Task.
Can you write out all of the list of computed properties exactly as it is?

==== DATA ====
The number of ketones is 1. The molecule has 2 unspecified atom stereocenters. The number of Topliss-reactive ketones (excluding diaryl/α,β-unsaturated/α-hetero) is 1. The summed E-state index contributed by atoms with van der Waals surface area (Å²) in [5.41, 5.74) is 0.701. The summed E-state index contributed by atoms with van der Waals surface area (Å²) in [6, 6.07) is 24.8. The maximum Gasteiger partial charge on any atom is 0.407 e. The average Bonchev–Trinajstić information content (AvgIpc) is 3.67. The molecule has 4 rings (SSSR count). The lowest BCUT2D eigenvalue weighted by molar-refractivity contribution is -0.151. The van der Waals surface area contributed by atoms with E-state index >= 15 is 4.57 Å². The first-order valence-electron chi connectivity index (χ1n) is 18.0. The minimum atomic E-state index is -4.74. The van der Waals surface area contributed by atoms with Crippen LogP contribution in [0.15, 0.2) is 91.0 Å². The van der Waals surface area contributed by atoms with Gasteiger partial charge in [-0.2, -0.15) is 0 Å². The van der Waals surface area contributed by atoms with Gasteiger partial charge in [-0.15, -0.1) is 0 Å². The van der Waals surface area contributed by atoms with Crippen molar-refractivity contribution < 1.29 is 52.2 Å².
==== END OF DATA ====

The number of ketones is 1. The molecule has 2 unspecified atom stereocenters. The number of Topliss-reactive ketones (excluding diaryl/α,β-unsaturated/α-hetero) is 1. The summed E-state index contributed by atoms with van der Waals surface area (Å²) in [5.41, 5.74) is 0.701. The summed E-state index contributed by atoms with van der Waals surface area (Å²) in [6, 6.07) is 24.8. The maximum Gasteiger partial charge on any atom is 0.407 e. The average Bonchev–Trinajstić information content (AvgIpc) is 3.67. The molecule has 4 rings (SSSR count). The lowest BCUT2D eigenvalue weighted by molar-refractivity contribution is -0.151. The van der Waals surface area contributed by atoms with E-state index >= 15 is 4.57 Å². The first-order valence-electron chi connectivity index (χ1n) is 18.0. The minimum atomic E-state index is -4.74. The van der Waals surface area contributed by atoms with Crippen LogP contribution in [0.15, 0.2) is 91.0 Å². The van der Waals surface area contributed by atoms with Gasteiger partial charge in [-0.2, -0.15) is 0 Å². The van der Waals surface area contributed by atoms with Gasteiger partial charge in [-0.15, -0.1) is 0 Å². The van der Waals surface area contributed by atoms with Crippen molar-refractivity contribution < 1.29 is 52.2 Å².